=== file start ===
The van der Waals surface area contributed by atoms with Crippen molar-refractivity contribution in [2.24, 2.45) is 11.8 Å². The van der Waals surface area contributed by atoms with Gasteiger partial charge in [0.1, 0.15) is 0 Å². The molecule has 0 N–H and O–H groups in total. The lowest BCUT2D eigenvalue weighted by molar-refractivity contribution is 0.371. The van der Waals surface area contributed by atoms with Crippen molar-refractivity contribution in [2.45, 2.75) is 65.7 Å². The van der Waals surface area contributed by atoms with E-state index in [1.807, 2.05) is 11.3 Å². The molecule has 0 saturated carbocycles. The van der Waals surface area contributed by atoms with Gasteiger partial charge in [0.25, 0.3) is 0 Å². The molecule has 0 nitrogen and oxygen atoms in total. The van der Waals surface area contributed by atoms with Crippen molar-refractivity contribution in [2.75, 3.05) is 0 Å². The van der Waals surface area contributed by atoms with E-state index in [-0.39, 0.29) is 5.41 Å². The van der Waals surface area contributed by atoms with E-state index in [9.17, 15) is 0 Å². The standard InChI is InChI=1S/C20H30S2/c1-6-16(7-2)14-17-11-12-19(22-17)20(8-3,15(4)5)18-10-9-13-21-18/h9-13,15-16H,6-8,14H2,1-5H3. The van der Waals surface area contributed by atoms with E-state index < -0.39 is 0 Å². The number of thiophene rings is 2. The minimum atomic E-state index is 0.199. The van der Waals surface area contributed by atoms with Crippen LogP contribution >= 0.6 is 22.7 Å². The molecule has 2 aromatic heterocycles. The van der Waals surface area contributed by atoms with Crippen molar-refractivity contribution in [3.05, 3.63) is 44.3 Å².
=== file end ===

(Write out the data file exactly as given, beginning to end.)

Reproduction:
The van der Waals surface area contributed by atoms with Crippen molar-refractivity contribution in [2.24, 2.45) is 11.8 Å². The van der Waals surface area contributed by atoms with Gasteiger partial charge in [0.1, 0.15) is 0 Å². The molecule has 0 N–H and O–H groups in total. The lowest BCUT2D eigenvalue weighted by molar-refractivity contribution is 0.371. The van der Waals surface area contributed by atoms with Crippen molar-refractivity contribution in [2.45, 2.75) is 65.7 Å². The van der Waals surface area contributed by atoms with E-state index in [1.807, 2.05) is 11.3 Å². The molecule has 0 saturated carbocycles. The van der Waals surface area contributed by atoms with Gasteiger partial charge in [0.25, 0.3) is 0 Å². The molecule has 0 nitrogen and oxygen atoms in total. The van der Waals surface area contributed by atoms with Crippen molar-refractivity contribution in [2.75, 3.05) is 0 Å². The van der Waals surface area contributed by atoms with E-state index in [-0.39, 0.29) is 5.41 Å². The van der Waals surface area contributed by atoms with E-state index in [9.17, 15) is 0 Å². The standard InChI is InChI=1S/C20H30S2/c1-6-16(7-2)14-17-11-12-19(22-17)20(8-3,15(4)5)18-10-9-13-21-18/h9-13,15-16H,6-8,14H2,1-5H3. The van der Waals surface area contributed by atoms with E-state index < -0.39 is 0 Å². The number of thiophene rings is 2. The minimum atomic E-state index is 0.199. The van der Waals surface area contributed by atoms with Crippen LogP contribution >= 0.6 is 22.7 Å². The molecule has 2 aromatic heterocycles. The van der Waals surface area contributed by atoms with Crippen molar-refractivity contribution in [3.05, 3.63) is 44.3 Å².